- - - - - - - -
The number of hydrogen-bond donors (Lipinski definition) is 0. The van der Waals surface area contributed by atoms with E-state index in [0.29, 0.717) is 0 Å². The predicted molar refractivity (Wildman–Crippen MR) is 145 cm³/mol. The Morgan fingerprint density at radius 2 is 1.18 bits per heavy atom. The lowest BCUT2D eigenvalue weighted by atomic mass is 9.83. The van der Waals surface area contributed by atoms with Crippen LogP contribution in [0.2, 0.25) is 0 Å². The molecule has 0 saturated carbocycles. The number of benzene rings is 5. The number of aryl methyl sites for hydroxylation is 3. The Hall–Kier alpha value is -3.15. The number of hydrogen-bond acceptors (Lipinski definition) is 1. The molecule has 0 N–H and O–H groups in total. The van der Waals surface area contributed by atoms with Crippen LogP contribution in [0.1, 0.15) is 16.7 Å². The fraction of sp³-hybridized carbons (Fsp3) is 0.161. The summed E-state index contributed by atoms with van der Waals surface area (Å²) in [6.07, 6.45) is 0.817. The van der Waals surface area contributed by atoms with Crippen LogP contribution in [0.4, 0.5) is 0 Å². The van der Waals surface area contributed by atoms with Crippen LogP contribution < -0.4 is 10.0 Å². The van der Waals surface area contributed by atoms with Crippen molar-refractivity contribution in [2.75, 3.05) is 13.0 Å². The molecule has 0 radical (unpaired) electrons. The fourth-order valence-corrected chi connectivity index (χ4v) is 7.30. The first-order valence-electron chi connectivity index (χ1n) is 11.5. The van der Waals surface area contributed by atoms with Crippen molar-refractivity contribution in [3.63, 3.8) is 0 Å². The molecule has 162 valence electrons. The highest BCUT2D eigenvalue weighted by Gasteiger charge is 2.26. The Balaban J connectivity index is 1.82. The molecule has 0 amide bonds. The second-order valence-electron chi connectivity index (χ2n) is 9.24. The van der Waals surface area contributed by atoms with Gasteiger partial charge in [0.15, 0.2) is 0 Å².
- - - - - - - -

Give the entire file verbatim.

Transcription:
The number of hydrogen-bond donors (Lipinski definition) is 0. The van der Waals surface area contributed by atoms with E-state index in [0.29, 0.717) is 0 Å². The predicted molar refractivity (Wildman–Crippen MR) is 145 cm³/mol. The Morgan fingerprint density at radius 2 is 1.18 bits per heavy atom. The lowest BCUT2D eigenvalue weighted by atomic mass is 9.83. The van der Waals surface area contributed by atoms with Crippen LogP contribution in [0.2, 0.25) is 0 Å². The molecule has 0 saturated carbocycles. The number of benzene rings is 5. The number of aryl methyl sites for hydroxylation is 3. The Hall–Kier alpha value is -3.15. The number of hydrogen-bond acceptors (Lipinski definition) is 1. The molecule has 0 N–H and O–H groups in total. The van der Waals surface area contributed by atoms with Crippen LogP contribution in [0.1, 0.15) is 16.7 Å². The fraction of sp³-hybridized carbons (Fsp3) is 0.161. The summed E-state index contributed by atoms with van der Waals surface area (Å²) in [6.07, 6.45) is 0.817. The van der Waals surface area contributed by atoms with Crippen LogP contribution in [0.4, 0.5) is 0 Å². The van der Waals surface area contributed by atoms with Crippen LogP contribution < -0.4 is 10.0 Å². The van der Waals surface area contributed by atoms with Crippen molar-refractivity contribution in [2.75, 3.05) is 13.0 Å². The molecule has 0 radical (unpaired) electrons. The fourth-order valence-corrected chi connectivity index (χ4v) is 7.30. The first-order valence-electron chi connectivity index (χ1n) is 11.5. The van der Waals surface area contributed by atoms with Crippen molar-refractivity contribution in [3.63, 3.8) is 0 Å². The molecule has 162 valence electrons. The highest BCUT2D eigenvalue weighted by Gasteiger charge is 2.26. The Balaban J connectivity index is 1.82. The molecule has 0 amide bonds. The second-order valence-electron chi connectivity index (χ2n) is 9.24. The van der Waals surface area contributed by atoms with Gasteiger partial charge in [0.15, 0.2) is 0 Å².